Jason: But if you’re only doing one piece of day, you’re maybe not getting as much growing of your brain as you could. Instead of doing one practice session on one piece, if you did three pieces in that time, just did them each for shorter periods of time, I think you’ll see better results.

Alex: Yeah.

Jason: Would you like to give that a try? See how that goes?

Alex: Yes.

Jason: OK. So I’m not going to recommend you make changes before your audition, right? As your audition is tomorrow, is that right?

Alex: Yeah. First is Frank Sinatra.

Jason: When’s your audition for Juilliard?

Alex: Juilliard is somewhere in May.

Jason: Around May? OK. So as you’re getting getting ready for May let me give you just one other piece of advice to help you. So are you actually practicing performing at all, or are you just practicing the same each day? Like the same way?

Alex: I’m practicing it usually like how I present myself, like because I would stand up before, before to play because usually it’s better looking when you stand up.

Jason: I agree. I agree. I think you are smart to think about your appearance. That’s very good because you know, there’s always the way you play, but there’s always the way that people think you played. Sometimes your appearances will influence that. Working on your appearance, I think that’s great. But what about just practicing for performing? Do you actually, think about doing one practice session just like a performance would be.

Alex: That’s what I usually do, like a recital, I bring my whole family down and then I let them watch me so I don’t get nervous for the actual recital. So I usually do that.

Jason: Yeah, I think that’s very smart. So I would continue to do that and I think you can actually do that without your family. I think maybe at the end of your practice session, what you can do is go to like a different room and all by yourself, just pretend like it’s the recital and give yourself one chance to play it.

Alex: Yeah.

Jason: And then after you feel comfortable with that then maybe it’s time to invite the family and I think that’s a great idea that you’ve got and then you can add more people if you maybe do it. The recitals here at the school would be good. And then eventually Julliard!

Alex: Yeah.

Jason: Good. So outside of music, what kind of things keep you entertained and what, what makes you happy?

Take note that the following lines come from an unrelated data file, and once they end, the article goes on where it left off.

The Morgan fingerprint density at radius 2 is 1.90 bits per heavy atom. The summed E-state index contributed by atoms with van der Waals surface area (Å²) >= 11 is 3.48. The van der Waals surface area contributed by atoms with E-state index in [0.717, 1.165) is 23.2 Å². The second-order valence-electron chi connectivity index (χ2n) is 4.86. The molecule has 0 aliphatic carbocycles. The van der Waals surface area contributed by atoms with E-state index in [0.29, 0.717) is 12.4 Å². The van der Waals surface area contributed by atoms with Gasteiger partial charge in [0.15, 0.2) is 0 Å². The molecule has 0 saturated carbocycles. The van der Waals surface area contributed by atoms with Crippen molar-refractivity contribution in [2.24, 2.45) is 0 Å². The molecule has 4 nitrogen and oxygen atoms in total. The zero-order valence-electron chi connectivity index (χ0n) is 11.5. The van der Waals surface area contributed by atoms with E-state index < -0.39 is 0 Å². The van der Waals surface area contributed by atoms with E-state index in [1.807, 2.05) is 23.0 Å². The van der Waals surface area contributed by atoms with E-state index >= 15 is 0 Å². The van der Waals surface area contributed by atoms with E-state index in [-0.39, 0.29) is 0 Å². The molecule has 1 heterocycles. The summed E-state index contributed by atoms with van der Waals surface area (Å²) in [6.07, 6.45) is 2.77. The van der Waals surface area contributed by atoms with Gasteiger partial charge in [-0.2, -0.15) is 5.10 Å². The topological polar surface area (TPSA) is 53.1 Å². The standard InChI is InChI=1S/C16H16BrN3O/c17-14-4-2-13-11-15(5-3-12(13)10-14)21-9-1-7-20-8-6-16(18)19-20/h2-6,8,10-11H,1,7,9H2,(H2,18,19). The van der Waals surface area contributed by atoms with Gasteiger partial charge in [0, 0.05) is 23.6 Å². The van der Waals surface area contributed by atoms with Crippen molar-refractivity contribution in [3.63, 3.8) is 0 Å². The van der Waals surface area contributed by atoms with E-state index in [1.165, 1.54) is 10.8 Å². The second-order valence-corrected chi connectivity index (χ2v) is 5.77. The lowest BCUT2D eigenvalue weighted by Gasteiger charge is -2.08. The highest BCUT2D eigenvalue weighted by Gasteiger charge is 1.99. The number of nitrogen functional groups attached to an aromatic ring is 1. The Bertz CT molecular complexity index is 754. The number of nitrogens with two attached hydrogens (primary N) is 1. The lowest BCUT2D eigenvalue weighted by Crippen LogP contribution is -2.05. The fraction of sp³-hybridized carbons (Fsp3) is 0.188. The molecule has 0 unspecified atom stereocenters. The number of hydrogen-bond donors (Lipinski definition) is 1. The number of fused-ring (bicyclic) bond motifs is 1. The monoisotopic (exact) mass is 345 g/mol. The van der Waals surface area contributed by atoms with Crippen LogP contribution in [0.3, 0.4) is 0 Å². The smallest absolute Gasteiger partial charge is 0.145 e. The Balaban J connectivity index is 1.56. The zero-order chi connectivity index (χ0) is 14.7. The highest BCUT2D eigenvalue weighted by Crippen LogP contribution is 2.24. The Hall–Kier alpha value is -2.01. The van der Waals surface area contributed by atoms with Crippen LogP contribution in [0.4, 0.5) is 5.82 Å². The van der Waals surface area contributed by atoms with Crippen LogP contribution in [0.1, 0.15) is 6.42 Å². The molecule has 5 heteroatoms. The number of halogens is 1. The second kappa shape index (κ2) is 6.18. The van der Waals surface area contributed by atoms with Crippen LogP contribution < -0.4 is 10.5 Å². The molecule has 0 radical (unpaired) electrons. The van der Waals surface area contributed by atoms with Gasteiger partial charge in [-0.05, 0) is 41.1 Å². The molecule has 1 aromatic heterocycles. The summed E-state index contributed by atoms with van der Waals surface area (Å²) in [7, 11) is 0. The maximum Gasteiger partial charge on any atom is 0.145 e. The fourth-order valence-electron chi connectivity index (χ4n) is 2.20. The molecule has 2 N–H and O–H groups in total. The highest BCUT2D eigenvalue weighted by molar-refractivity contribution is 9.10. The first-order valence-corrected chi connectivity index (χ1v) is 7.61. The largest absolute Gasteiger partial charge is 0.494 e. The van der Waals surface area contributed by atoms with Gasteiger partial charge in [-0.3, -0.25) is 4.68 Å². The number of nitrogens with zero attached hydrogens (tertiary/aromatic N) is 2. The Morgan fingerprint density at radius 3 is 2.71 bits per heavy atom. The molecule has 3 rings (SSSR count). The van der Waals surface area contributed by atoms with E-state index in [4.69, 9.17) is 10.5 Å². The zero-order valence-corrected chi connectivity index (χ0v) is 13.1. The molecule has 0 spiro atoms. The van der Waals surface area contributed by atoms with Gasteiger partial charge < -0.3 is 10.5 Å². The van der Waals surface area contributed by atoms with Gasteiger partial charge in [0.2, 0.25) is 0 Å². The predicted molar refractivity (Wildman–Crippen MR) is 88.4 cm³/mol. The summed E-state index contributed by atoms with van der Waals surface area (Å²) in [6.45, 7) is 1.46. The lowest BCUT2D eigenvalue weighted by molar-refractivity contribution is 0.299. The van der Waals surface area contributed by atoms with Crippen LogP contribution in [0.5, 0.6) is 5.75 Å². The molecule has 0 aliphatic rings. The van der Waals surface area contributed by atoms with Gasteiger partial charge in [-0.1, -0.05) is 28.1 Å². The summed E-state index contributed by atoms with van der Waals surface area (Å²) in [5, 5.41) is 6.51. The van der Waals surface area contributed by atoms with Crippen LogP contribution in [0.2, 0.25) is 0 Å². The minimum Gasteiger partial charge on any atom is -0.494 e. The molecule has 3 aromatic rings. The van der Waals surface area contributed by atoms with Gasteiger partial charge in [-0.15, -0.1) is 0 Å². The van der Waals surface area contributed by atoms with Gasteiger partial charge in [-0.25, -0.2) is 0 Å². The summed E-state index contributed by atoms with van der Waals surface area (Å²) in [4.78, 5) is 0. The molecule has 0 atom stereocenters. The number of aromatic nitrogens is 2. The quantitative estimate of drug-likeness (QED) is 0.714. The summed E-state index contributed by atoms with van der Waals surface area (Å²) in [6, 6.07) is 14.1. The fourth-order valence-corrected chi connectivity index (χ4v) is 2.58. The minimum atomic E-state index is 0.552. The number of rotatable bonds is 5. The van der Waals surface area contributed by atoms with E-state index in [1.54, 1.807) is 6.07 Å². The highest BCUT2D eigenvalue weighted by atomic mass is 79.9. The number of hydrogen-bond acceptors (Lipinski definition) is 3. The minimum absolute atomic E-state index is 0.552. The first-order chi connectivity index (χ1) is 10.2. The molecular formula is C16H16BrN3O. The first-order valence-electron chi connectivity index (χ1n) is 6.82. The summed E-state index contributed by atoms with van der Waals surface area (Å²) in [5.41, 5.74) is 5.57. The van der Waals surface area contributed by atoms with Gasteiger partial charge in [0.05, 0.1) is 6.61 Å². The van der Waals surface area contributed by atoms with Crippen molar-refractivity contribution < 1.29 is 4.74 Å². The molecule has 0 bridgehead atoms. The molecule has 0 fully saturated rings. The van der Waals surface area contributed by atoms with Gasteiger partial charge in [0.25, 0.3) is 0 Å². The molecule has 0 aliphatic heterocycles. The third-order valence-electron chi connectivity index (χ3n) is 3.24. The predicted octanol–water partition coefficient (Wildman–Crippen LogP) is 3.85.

Alex: Well I mostly play sports like basketball. That’s my favorite sport ever.

Jason: Do like a playing or watching more?

Alex: Both. I love both. Yeah.

Jason: And tell me about your playing. What position do you play?

Alex: Point guard.

Jason: Yeah. And how long have you been doing that now?

Alex: Since like fourth grade, now I’m in in 10th grade. So you know, six years.

Jason: That’s cool. And you have a favorite team?

Alex: The Knicks of course! Because you know I’m from New York.

Jason: Yeah. And is there something about the team that you like other than they’re from New York like you are?

Alex: Porzingas. I just love his playing. He’s my favorite player. Yeah.

Jason: What do you like about his playing?

Alex: The fact how he’s like seven feet tall. He could do everything, he can shoot, he can drive in, he can do anything.

Jason: And why do you think he can do anything?

Alex: Because he just score people so easily.

Jason: Yeah. I’m trying to get like a more fundamental question. Why do you think he can score on people so easily?

Alex: Because of this size and strength.

Jason: I doubt it. There’s a lot, well there’s not like a lot of guys who are that tall, right? How often do you think he practices?

Alex: A lot. Probably for hours.

Jason: You’re right. You’re right.

Alex: Probably like all the NBA players.

Jason: And that’s exactly the answer. So I wouldn’t be impressed with his size. I’d be impressed with the work he puts in. And if you understand that it’s the work that he puts in that makes them great, you can achieve just exactly the same results on clarinet or in basketball. And I believe that. I believe that about you.

Alex: Yeah.

Jason: So anything that you’d like to know or anything you’d like to ask?

Alex: No.

Jason: I always want to give people the opportunity to speak for themselves, you know. So it’s really great to give you this honor and we’re really happy to do it. And I’m happy I got to talk with you today and I love that you’re full of smiles. So congratulations!

Alex: Thank you.

Jason: You’re most welcome.